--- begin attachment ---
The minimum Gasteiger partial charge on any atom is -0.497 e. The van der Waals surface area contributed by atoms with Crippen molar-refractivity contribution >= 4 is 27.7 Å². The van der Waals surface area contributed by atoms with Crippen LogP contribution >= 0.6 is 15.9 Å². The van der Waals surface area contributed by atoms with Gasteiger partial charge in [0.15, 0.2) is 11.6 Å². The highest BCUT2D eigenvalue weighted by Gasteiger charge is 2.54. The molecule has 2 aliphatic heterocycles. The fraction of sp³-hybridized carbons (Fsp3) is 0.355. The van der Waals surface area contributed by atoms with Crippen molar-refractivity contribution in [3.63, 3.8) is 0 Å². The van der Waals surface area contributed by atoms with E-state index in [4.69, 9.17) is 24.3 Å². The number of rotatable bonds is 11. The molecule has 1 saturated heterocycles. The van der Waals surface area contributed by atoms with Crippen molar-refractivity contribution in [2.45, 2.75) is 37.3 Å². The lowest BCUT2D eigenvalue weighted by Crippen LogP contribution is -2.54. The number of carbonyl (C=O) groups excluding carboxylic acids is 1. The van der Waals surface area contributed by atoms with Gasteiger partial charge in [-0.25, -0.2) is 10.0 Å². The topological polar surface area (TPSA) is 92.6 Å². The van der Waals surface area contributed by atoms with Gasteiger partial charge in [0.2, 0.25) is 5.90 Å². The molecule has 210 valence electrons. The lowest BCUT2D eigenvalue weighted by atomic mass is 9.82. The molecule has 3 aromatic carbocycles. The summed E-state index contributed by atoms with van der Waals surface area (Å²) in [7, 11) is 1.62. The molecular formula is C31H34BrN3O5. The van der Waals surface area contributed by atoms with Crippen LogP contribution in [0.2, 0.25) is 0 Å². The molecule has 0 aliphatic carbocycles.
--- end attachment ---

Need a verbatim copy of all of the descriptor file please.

The minimum Gasteiger partial charge on any atom is -0.497 e. The van der Waals surface area contributed by atoms with Crippen molar-refractivity contribution >= 4 is 27.7 Å². The van der Waals surface area contributed by atoms with Crippen LogP contribution >= 0.6 is 15.9 Å². The van der Waals surface area contributed by atoms with Gasteiger partial charge in [0.15, 0.2) is 11.6 Å². The highest BCUT2D eigenvalue weighted by Gasteiger charge is 2.54. The molecule has 2 aliphatic heterocycles. The fraction of sp³-hybridized carbons (Fsp3) is 0.355. The van der Waals surface area contributed by atoms with Crippen molar-refractivity contribution in [3.63, 3.8) is 0 Å². The van der Waals surface area contributed by atoms with E-state index in [4.69, 9.17) is 24.3 Å². The number of rotatable bonds is 11. The molecule has 1 saturated heterocycles. The van der Waals surface area contributed by atoms with Crippen molar-refractivity contribution in [2.45, 2.75) is 37.3 Å². The lowest BCUT2D eigenvalue weighted by Crippen LogP contribution is -2.54. The number of carbonyl (C=O) groups excluding carboxylic acids is 1. The van der Waals surface area contributed by atoms with Gasteiger partial charge in [-0.25, -0.2) is 10.0 Å². The topological polar surface area (TPSA) is 92.6 Å². The van der Waals surface area contributed by atoms with Gasteiger partial charge in [0.2, 0.25) is 5.90 Å². The molecule has 210 valence electrons. The lowest BCUT2D eigenvalue weighted by atomic mass is 9.82. The molecule has 3 aromatic carbocycles. The summed E-state index contributed by atoms with van der Waals surface area (Å²) in [7, 11) is 1.62. The molecular formula is C31H34BrN3O5. The van der Waals surface area contributed by atoms with Crippen LogP contribution in [0.2, 0.25) is 0 Å². The molecule has 0 aliphatic carbocycles.